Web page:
Having considered the Turkish aspect, what bearing do this week's events have on Israel? My support for Israel is well-know, but neither is it slavish. Yes, Israel warned the convoy not to sail to Gaza, but it did so anyway. She also warned the convoy to divert away from Gaza, but of course it refused to do so. Israel then advised she would be boarding the ships and to stand by (five did, the sixth did not). And Israeli troops were met by militants ("peace" activists) with iron bars and other weapons so that soldiers were beaten (footage from both the Israeli military and taken from on board by others demonstrate clearly this is the case). I sincerely hope we won't be hearing justification for such actions from those on the religious left who love to quote Jesus' words "Blessed are the peacemakers". Neither was Israel's boarding of the ships illegal (not that international law is always right or moral). On BBC Radio 4's The World Tonight last night the presenter interviewed Dr Douglas Gilfoyle, an expert on international law at University College London, who explained why boarding ships seeking to break a blockade is perfectly legal, even according to rules set down by the Red Cross (fast forward to about 18 minutes 45 seconds... the link will probably expire tonight). The presenter didn't seem best pleased to hear this unequivocal opinion.

Yet all this said, the Israeli attack on the flotilla was a complete disaster. It was not only a PR disaster, as we have seen in the past 36 hours (and a PR coup for Hamas), but a military embarassment. Immediately before the interview with the international law academic on The World Tonight, the programme spoke with the former SAS veteran and author Andy McNabb, whose view was that Israel should have got far more troops on board quickly and armed them properly, pointing out how it seemed some of the Israeli soldiers were even armed with paintball guns! Today The Times also reports something similar, which all suggests Israel was more keen on seeking not to appear heavy-handed than acting in a coherent military manner. Consequently, ill-prepared and equipped troops were set upon by iron bars, apparently a gun was snatched by a militant and fired, and Israeli troops panicked and drew handguns, leading to the tragic situation of people dying. Christian Zionists can claim foul all they like, and I agree all is not as it seems. That five ships with protestors obeyed the authorities, while the sixth did not, demonstrates this to be the case. But after the 2006 Lebanon war, during which the IDF to all intents and purposes won, Israel's military pride was nonetheless severely dented. Then we had the fiasco of the botched Mossad operation in the Gulf (not that they failed to get their target but rather they were all caught on film doing so). And now Israel sends crack troops armed with paintball guns into an operation which, although the facts are not yet all out, at this moment in time looks like something from the Keystone Kops. We'll see what transpires, but so far it adds to a growing narrative in the Middle East of Israeli military incompetence, a narrative which is dangerous for the region, and indeed Israel's existence. There's a very real danger Iran, Hizbollah and others will begin to believe their own lie.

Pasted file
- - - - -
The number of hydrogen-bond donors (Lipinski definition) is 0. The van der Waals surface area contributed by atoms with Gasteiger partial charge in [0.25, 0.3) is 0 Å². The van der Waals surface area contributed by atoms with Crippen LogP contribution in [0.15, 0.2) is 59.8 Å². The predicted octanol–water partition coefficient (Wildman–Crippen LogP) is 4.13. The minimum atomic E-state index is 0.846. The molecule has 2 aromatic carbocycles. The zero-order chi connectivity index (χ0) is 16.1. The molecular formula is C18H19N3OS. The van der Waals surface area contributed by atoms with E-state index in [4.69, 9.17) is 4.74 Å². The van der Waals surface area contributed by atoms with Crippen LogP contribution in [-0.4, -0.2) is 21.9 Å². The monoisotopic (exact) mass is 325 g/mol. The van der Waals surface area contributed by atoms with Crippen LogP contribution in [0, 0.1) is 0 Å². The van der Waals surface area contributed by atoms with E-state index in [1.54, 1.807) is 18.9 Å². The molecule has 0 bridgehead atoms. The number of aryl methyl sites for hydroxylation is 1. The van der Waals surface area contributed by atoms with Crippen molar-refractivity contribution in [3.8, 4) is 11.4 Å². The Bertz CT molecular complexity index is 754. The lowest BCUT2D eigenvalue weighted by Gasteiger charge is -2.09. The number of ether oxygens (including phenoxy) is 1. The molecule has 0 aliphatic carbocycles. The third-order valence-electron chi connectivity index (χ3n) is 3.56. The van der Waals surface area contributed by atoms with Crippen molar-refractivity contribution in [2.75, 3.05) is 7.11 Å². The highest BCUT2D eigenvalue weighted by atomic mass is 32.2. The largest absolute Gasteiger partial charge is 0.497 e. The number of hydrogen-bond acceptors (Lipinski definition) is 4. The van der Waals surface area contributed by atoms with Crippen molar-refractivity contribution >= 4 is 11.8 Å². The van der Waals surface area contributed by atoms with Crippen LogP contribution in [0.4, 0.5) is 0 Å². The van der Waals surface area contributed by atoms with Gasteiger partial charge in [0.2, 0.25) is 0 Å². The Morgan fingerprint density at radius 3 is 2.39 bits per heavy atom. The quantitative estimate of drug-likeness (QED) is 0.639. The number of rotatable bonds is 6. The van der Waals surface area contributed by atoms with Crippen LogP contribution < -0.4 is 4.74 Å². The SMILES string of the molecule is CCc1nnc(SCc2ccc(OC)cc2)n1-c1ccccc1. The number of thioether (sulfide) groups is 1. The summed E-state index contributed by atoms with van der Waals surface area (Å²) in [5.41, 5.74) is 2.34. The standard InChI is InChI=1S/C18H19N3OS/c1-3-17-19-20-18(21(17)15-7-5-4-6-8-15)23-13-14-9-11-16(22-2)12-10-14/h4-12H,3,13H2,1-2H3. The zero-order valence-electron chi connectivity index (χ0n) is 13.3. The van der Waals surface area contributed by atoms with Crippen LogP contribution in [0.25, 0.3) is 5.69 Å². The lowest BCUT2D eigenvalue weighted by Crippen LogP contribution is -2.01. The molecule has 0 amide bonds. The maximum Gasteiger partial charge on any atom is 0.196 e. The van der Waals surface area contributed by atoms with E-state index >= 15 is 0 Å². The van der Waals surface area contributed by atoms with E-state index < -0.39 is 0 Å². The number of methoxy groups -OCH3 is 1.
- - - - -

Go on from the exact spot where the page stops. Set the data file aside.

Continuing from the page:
Defending Israel uncritically and slavishly does little good. It is quite one thing to believe passionately God has not finished with the Jewish people, quite another to suggest Israel is somehow inerrant and defend her on that basis. Yet neither do I have much time for some on the religious left who constantly denounce Israel no matter what she does. Clearly, such people will never be happy unless the Jewish state ceases to exist. I also get rather tired of the absence of indignation when it is Jewish lives and security at stake. After all, Israel's heavy-handedness did not arise in a vacuum, but rather in the midst of a very real security threat that existed even before 1948. One thing is sure: Israel remains the centre of world attention millennia after the Bible was written. And it seems very little has changed even since then. When one hears the constant genocidal rhetoric of the likes of Iran's President Ahmadinejad, Hizbollah or Hamas, one is reminded acutely of those words by the Psalmist penned some three thousand years ago:

O God, do not keep silence;

do not hold your peace or be still, O God!
For behold, your enemies make an uproar;
those who hate you have raised their heads.
They lay crafty plans against your people;
they consult together against your treasured ones.
They say, “Come, let us wipe them out as a nation;
let the name of Israel be remembered no more!”

(Psalm 83:1-4 ESV)


Further Comment and Links

Archbishop Cranmer.
eChurch Christian Blog with various links.